Warehouse Moratorium In County Seat Falls One Vote Short

As was anticipated, the San Bernardino City Council Wednesday night, June 2, fell one vote short of imposing an initial 45-day moratorium on the permitting of new warehouse construction in the county seat.
Since 2015, 26 warehouse projects have been processed and approved by the City of San Bernardino, entailing acreage under roof of 9,598,255 square feet, or more than one-third of a square mile, translating into 220.34 acres.
For more than a decade, there has been considerable warehouse development throughout San Bernardino County, particularly in San Bernardino and Fontana. Southern California, which involves large port facilities in San Pedro and Long Beach, lands massive amounts of merchandise from manufacturers in Asia brought across the Pacific Ocean by ship. That cargo is offloaded onto trains and trucks and distributed throughout much of the country. In this way the Inland Empire has become a major logistics center.
Nevertheless, with more and more land locally being consumed by warehouses and distribution centers, some have begun to second guess the wisdom of allotting so much property, which could be used for other purposes, for the building of warehouses.
San Bernardino Fifth Ward Councilman Benjamin Reynoso has long questioned whether warehouses constitute the highest and best use of the property available for development in the city. He cites the relatively poor pay and benefits provided to those who work in them, the large diesel-powered semi-trucks that frequent them with their unhealthy exhaust emissions, together with the bane of traffic gridlock they create in refuting the assertions of their sponsors and proponents that warehouses constitute positive economic development.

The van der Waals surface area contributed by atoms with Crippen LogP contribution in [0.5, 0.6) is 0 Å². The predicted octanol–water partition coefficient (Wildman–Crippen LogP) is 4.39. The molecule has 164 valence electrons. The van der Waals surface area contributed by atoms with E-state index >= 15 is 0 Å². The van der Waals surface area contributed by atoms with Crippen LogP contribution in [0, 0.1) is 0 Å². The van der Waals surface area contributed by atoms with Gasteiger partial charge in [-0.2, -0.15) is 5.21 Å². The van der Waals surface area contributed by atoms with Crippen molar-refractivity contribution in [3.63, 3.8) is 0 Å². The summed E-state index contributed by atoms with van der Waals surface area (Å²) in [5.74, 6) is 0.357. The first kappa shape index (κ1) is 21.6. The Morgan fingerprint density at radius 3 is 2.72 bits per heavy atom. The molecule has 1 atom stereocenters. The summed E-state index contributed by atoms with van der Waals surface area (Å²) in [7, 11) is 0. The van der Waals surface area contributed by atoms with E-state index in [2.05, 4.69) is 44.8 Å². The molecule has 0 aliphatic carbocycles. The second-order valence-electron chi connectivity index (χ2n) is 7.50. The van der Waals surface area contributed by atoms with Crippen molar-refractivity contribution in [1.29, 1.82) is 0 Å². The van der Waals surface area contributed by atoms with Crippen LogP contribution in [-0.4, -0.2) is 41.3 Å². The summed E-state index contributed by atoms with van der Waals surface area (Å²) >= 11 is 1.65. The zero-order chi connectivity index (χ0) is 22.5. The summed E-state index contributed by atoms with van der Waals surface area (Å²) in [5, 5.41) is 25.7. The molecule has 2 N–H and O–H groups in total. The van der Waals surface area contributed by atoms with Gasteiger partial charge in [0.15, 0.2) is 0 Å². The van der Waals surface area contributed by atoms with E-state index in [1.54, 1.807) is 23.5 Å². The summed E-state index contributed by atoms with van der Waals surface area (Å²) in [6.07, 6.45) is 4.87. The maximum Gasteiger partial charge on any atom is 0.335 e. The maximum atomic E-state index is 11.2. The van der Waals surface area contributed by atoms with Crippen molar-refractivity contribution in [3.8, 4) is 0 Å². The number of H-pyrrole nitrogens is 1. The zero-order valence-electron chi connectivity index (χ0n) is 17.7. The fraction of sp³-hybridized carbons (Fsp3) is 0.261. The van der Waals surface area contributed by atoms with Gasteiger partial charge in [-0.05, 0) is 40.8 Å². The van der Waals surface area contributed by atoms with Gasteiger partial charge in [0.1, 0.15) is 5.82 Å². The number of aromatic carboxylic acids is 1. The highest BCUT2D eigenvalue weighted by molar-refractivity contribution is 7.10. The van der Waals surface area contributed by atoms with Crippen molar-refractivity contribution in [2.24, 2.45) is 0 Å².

Last month, Reynoso floated the concept of putting a 45-day moratorium on warehouse approval in place, which could be extended for as long as two years, while San Bernardino revamps its general plan, determining how much more warehousing, if any, the city wants to accommodate.
To impose a moratorium on any specific type of building, however, California law requires that such a ban be passed by a four-fifths vote of a governmental entity’s legislative body. In San Bernardino, where the mayor is not empowered to vote, that means that six of the seven members of the council had to sign off on the moratorium. Third Ward Councilman Juan Figueroa, a firm and fast political ally of Mayor John Valdivia, was unwilling to support a moratorium because Valdivia is heavily supported by warehouse developers, who have made major donations to Valdivia’s political war chest. Likewise, Fourth Ward Councilman Fred Shorett, who has built his political career by professing to be pro-development and has been the recipient of money from the development community, was unwilling to support a moratorium.
Thus, though Reynoso had solid majority support of First Ward Councilman Ted Sanchez, Second Ward Councilwoman Sandra Ibarra, Sixth Ward Councilwoman Kimberly Calvin and Seventh Ward Councilman Damon Alexander, he did not have the requisite political muscle to achieve the six council votes to impose the warehouse moratorium.

Leave a Reply